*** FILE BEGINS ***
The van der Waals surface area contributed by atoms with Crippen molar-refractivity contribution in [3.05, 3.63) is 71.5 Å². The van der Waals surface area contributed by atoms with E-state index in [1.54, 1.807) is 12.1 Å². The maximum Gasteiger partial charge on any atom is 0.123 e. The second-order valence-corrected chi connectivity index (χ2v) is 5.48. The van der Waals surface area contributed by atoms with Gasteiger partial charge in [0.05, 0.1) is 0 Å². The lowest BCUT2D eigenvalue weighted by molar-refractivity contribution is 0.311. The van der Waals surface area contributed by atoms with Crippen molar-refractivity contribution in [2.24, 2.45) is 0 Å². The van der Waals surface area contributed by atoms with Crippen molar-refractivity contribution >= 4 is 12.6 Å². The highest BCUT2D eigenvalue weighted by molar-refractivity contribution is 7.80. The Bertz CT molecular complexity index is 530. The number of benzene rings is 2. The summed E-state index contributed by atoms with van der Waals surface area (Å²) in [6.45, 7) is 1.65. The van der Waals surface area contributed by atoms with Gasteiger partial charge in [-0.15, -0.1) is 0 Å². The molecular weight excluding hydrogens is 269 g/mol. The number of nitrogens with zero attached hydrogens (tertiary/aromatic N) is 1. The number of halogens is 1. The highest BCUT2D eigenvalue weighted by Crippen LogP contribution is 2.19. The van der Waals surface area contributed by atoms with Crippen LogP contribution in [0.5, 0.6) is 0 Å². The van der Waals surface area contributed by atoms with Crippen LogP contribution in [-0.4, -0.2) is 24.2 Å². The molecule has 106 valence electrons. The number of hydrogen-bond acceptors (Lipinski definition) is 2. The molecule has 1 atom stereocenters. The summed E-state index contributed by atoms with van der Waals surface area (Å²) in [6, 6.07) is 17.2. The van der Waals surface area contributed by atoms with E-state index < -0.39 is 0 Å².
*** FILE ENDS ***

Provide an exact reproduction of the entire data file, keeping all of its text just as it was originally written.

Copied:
The van der Waals surface area contributed by atoms with Crippen molar-refractivity contribution in [3.05, 3.63) is 71.5 Å². The van der Waals surface area contributed by atoms with E-state index in [1.54, 1.807) is 12.1 Å². The maximum Gasteiger partial charge on any atom is 0.123 e. The second-order valence-corrected chi connectivity index (χ2v) is 5.48. The van der Waals surface area contributed by atoms with Gasteiger partial charge in [0.05, 0.1) is 0 Å². The lowest BCUT2D eigenvalue weighted by molar-refractivity contribution is 0.311. The van der Waals surface area contributed by atoms with Crippen molar-refractivity contribution in [2.24, 2.45) is 0 Å². The van der Waals surface area contributed by atoms with Crippen molar-refractivity contribution >= 4 is 12.6 Å². The highest BCUT2D eigenvalue weighted by molar-refractivity contribution is 7.80. The Bertz CT molecular complexity index is 530. The number of benzene rings is 2. The summed E-state index contributed by atoms with van der Waals surface area (Å²) in [6.45, 7) is 1.65. The van der Waals surface area contributed by atoms with Gasteiger partial charge in [-0.15, -0.1) is 0 Å². The molecular weight excluding hydrogens is 269 g/mol. The number of nitrogens with zero attached hydrogens (tertiary/aromatic N) is 1. The number of halogens is 1. The highest BCUT2D eigenvalue weighted by Crippen LogP contribution is 2.19. The van der Waals surface area contributed by atoms with Crippen LogP contribution in [0.5, 0.6) is 0 Å². The van der Waals surface area contributed by atoms with Crippen LogP contribution in [-0.4, -0.2) is 24.2 Å². The molecule has 106 valence electrons. The number of hydrogen-bond acceptors (Lipinski definition) is 2. The molecule has 1 atom stereocenters. The summed E-state index contributed by atoms with van der Waals surface area (Å²) in [6, 6.07) is 17.2. The van der Waals surface area contributed by atoms with E-state index < -0.39 is 0 Å².